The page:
Thursday, October 8, 2009

Magnolia Trees in Georgetown at East Market Street and Railroad Avenue.

Magnolia Trees in Georgetown


East Market Street and Railroad Avenue.

The next time you are in Georgetown slow down as you cross the railroad tracks and take a gander at the two Magnolia trees in the front yard of the Franklin Masonic Lodge.

According to the “Sussex County Snapshot Column” of the June 24, 1915, Philadelphia Inquirer, they were planted in front of Masonic Hall on Tuesday, June 22, 1915 by Dr. John W. Messick, a 72 year old Georgetown dentist. This was just three years before his death. They were presented to the Franklin Masonic Lodge by Edward D. Hearne, a Georgetown Lawyer, a United States Treasury Auditor living in Washington, D.C. It would be interesting to know how Mr. Hearne acquired them. One of those political gifts, you suppose?

The Clemson University Home & Garden Center list three main Magnolia varieties, the Southern, the Star and the Sweetbay, then goes on to say there are eighty species. The Georgetown trees appear to be Sweetbay, but that’s just a guess. The Southern Magnolia Tree is the Mississippi State Tree and I think all Magnolia trees are basically adapted to a southern landscape.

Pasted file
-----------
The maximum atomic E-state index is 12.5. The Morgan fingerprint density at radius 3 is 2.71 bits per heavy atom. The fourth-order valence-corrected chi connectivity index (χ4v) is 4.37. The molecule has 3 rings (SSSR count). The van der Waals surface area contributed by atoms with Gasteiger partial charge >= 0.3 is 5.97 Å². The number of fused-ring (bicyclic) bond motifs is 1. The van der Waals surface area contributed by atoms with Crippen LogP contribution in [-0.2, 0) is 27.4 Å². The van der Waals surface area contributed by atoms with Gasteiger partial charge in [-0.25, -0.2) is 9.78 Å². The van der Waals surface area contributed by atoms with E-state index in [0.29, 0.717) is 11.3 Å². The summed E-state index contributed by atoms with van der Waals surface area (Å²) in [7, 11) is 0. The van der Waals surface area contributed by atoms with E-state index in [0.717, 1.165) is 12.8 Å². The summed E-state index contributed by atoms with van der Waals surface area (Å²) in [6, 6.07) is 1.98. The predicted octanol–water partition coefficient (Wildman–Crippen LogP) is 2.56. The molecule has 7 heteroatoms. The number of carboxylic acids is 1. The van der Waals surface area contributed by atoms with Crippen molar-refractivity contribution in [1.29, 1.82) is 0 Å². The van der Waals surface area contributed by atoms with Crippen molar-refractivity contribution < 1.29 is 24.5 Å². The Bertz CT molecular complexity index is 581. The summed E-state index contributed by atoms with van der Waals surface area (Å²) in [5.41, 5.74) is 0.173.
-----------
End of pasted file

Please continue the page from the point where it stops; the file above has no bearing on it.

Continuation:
Google “Magnolia Society International” or “Clemson University Home & Garden Center” if you want more Magnolia information.

But, slowdown at the railroad next time in Georgetown and look for the trees, they are handsome.

1 comment:

  1. Very interesting. I will remember to take a look at the Magnolia in Georgetown. My neice who has a house right outside Milsboro has one of the oldest trees of it's kind. I can't remember the name. My neice is normally working at her store in Rehoboth, and it's called M2 on the south side of the second block of Rehoboth Ave.Her name is Meghan Fruchtman, and her or her husband Jason can tell you what type of tree it is.